Apple's Culture is actually not that creative.

Discussion in 'Apple, Inc and Tech Industry' started by Traverse, Oct 5, 2014.

  1. Traverse macrumors 603

    Traverse

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    #1
    I was doing a report on various businesses' cultures for a management project and I came across an interesting article with views from past Apple employees.

    http://www.businessinsider.com/what...panys-internal-corporate-culture-2013-10?op=1

    I'm not particularly surprised, but Apple is very strict and very one sided. After researching Google's atmosphere, Apple seemed like a boring and rough place to work. Other sources seemed to back this up. I'm not really surprised though.

    Curious what you all think.
     
  2. Jessica Lares macrumors G3

    Jessica Lares

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    #2
    There's a bit in Chrisann Brennan's book, The Bite in the Apple, where she's talking about the interview she did with Jeff Goodell who also was at Apple for a bit, and he said that it wasn't a place he could thrive in, and she said he agreed with him.

    I think the big issue these days is that a lot of people don't know their place within their workplace.
     
  3. maflynn Moderator

    maflynn

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    #3
    Its apple's way or the highway. That's how they treat the customers so its no surprise its strict internally as well. Whether that inhibits innovation/creativity is another aspect. So far they've not had problems with creativity, but now that Steve's been gone for several years the proof will be in the pudding regarding any new products.
     
  4. grahamperrin macrumors 601

    grahamperrin

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    #4
    Secrecy, Google, green grass and hidden pins

    Traverse: that perception is not uncommon, and I'm certain that the response from maflynn is not knee-jerk.

    maflynn: it's an understandable perception, and you'll know that I have been harshly critical of Apple in recent months – in ways that can reinforce that perception – but I remain certain that people and groups within the company are suitably responsive to feedback. Typically via Feedback Assistant … a proper explanation belongs under http://forums.macrumors.com/showthread.php?p=20398611#post20398611 but I'm not rushing that.

    There's a temptation for me to reveal a needle in a haystack but I'll keep it hidden because that post about Apple does paradoxically respect something that's suggested within the Business Insider article: 'First rule of Apple, don't talk about Apple'.

    Concerning Marklar (the reflection by Simon Woodside): I was astounded that such a huge secret had been successfully kept. Amongst all my memories of Apple, the announcement of the transition to Intel was probably the biggest "wow", and the surprise – the suddenness after the years of absolute secrecy – was a defining part of that wow.

    I was wowed so much that I had no desire to learn more about the secrets of Apple's internal culture. A stunning announcement was enough. And incidentally, I don't expect to be pleasantly stunned in that way more than once or twice in a lifetime. It's not something that I expect from the company.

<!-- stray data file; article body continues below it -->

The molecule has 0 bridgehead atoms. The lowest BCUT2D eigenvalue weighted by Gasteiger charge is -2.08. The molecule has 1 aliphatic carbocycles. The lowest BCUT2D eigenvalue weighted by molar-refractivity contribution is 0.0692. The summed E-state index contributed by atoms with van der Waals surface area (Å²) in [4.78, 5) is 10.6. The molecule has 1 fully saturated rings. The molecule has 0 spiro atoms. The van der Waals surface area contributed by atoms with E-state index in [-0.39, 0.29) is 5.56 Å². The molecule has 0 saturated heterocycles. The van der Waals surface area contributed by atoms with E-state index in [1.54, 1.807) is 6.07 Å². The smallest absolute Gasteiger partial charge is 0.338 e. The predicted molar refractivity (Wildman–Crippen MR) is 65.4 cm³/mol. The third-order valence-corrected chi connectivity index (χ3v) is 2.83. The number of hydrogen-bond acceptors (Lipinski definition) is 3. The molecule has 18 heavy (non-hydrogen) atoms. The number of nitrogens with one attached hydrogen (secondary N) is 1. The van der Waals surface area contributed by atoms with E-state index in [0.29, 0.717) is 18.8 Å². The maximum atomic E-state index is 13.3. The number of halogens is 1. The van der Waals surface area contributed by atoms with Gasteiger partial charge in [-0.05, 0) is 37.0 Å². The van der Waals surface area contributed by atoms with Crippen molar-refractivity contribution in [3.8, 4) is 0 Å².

Relating to secrecy: Google Wave, or "Part of why I loved the traditional Apple"

    ----

    None of that addresses the 'creative' part of the opening post. Sorry … the relevant pin remains hidden!

    A thought: don't blindly wish to work in a more creative culture. The grass is always greener, and so on.
     
  5. Rogifan macrumors P6

    Rogifan

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    #5
    I think nothing of Business Insider.
     
  6. Traverse thread starter macrumors 603

    Traverse

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    That was only one of several sources I found that all seemed to express the same idea.

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    I've noticed that you've mentioned a mysterious article before, but refuse to actually post. Unless you think it isn't credible or isn't really on topic why would you conceal an article that could promote discussion?
     
  7. grahamperrin macrumors 601

    grahamperrin

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    #7
    Good point. I'm sorry for being repeatedly obtuse about it. The article is probably the most considerate thing that I have ever read about Apple. Yosemite had caused great bewilderment about a few things. For me, reading the article ended that bewilderment; challenged and changed my preconceptions; allowed me to take a more positive and constructive attitude in this forum and elsewhere. In an old-fashioned way, I feel that identifying the article and/or the author would be doing a disservice to the author, to some people within Apple, and to Apple. So the concealment is, in part, to avoid that disservice. Hopefully a fraction of what I write here and elsewhere can help to enable some of what's wished for within the article. :apple: Enough obtuseness; it's sort of here (in this forum) in spirit, but I'll not mention the article again.

    ----
     
  8. Rogifan macrumors P6

    Rogifan

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    #8
    Based on?
     
  9. Traverse thread starter macrumors 603

    Traverse

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    #9
    Mostly interviews with past Apple employees.
     
  10. Rogifan macrumors P6

    Rogifan

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    #10
    Wow I just happened to open that link to the "Yosemite looks terrible" thread and I can't believe people can be so obsessed up over the look of software. :eek:

    ----------

    Any links?
     
  11. Traverse thread starter macrumors 603

    Traverse

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    Yeah. There's no point in lamenting over visuals unless it hinders usability or practicality. I actually think Yosemite looks pleasant, but i went back to Mavericks because of the lack of contrast. That's why I've posted in that thread.

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    It was a basic review for a forced management class, so it isn't anything deep like my thesis, but these were a few links. I was just shocked at the environment when I read accounts from employees at other companies like Google. Google seemed like a more "fun" environment, which is what I expected at a creative firm like Apple. I suppose that secrecy has its price.

    http://appleinsider.com/articles/10...ed_light_on_apples_internal_corporate_culture

    http://www.reuters.com/article/2013/08/22/us-usa-apple-cook-insight-idUSBRE97L08B20130822